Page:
9. Add the shrimp and any of their cooking liquid to the sauce.  
  10. Pour over the spinach and bake for 30 minutes or until the sauce is bubbling, and the sauce is golden brown.  Allow the dish to rest for 5 minutes, and serve.  
  11. Cook's Notes:  You can use your choice of seafood, this is delicious with crab/shrimp/lobster or any thick fleshed white fish like halibut or seabass.  You can also substitute chicken (cut into bite-size pieces) 
  12. Cook's Notes:  Once the sauce and shrimp are poured over the spinach, you can cool, cover and refrigerate for up to 24 hours.  
                                                                                  Sauteed Spinach

Saute shallot

Add the Shrimp

Add the sherry (if you prefer, add white wine or white vermouth)

Add the all-purpose flour

Add the milk

Pour over the spinach

Bake until bubbly

I normally serve this with rice, but we're trying to limit carbs, so we served it with a salad

This is really a simple dish to make, and with the advent of pre-washed baby spinach, and peeled and deveined shrimp.  
As we are coming into another week, I hope that you all are closer to getting a vaccine and that you will continue to wear a mask.  Ciao for now!

Monday, March 22, 2021

Chocolate Salted Caramel Chip Cookies

So, I've said this before, I LOVE cookies!  I have my favorites, but I'm always willing to try something new, and that new thing was some salted caramel chips from King Arthur Baking.  I waited a long time to try them since they were out of them and over the summer they don't ship them because it's too hot and they might melt.  These chips are pretty sweet, and I thought they'd probably be too sweet for a chocolate chip type cookie, so I decided to add them to a chocolate cookie---since chocolate and salted caramel are matches made in culinary heaven.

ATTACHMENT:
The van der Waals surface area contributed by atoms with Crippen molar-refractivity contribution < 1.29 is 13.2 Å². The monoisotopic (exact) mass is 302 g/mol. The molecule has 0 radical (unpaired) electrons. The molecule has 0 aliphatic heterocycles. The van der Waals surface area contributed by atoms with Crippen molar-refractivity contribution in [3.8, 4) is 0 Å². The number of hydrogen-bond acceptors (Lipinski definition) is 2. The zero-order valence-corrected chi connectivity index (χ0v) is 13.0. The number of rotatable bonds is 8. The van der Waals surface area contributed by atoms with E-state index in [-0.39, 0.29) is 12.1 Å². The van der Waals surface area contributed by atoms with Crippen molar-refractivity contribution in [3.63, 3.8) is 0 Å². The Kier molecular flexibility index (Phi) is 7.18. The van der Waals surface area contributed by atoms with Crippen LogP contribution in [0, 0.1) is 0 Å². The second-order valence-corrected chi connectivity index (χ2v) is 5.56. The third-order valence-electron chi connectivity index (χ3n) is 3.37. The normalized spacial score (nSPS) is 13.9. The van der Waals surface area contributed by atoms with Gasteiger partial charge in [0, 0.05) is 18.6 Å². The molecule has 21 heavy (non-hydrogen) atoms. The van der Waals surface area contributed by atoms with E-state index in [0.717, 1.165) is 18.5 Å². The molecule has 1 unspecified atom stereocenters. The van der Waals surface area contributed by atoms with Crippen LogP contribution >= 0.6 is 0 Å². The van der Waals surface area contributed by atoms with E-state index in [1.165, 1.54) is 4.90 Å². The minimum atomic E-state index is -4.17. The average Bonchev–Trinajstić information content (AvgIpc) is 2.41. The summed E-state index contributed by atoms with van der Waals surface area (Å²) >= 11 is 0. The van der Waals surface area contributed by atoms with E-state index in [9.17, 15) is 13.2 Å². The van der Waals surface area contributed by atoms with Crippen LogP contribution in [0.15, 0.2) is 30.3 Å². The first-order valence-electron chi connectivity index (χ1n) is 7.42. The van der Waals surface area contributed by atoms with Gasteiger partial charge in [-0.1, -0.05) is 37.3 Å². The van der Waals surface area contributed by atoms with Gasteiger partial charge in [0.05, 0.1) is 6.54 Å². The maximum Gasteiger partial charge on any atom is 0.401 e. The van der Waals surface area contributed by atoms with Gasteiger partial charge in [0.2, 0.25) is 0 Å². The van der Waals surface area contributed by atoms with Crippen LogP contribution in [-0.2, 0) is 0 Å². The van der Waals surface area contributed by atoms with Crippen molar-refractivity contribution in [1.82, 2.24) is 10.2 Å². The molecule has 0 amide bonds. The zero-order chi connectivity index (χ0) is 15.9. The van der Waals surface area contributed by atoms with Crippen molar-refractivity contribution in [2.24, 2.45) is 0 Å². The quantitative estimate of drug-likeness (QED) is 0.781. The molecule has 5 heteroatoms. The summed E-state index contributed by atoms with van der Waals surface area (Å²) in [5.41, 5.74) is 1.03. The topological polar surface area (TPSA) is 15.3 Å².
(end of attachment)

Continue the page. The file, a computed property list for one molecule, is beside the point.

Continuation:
I picked up some Lindt cocoa in Italy---it's really delicious, and I can't find it readily here.  You can use your favorite cocoa in the recipe.  This recipe is simple to put together, I used a portion scoop to shape the cookies, and then pressed the cookies down once they were on they are on the baking sheet.  

 Chocolate Salted Caramel Chip Cookies
Makes about 24 cookies

1 cup unsalted butter softened
1 cup sugar
2/3 cup firmly packed brown sugar
2/3 cup cocoa
1 teaspoon salt
1/2 teaspoon baking soda
1 teaspoon baking powder
2 teaspoons vanilla paste or extract
2 large eggs
1/4 cup milk
2 1/4 cup all-purpose flour
1 1/2 to 2 cups salted caramel chips (see note)

Preheat the oven to 350 degrees, and line baking sheets with silicone, aluminum foil, or parchment. 
In the bowl of an electric mixer fitted with the paddle attachment beat together the butter, sugars, cocoa powder, salt, baking soda, powder, and vanilla.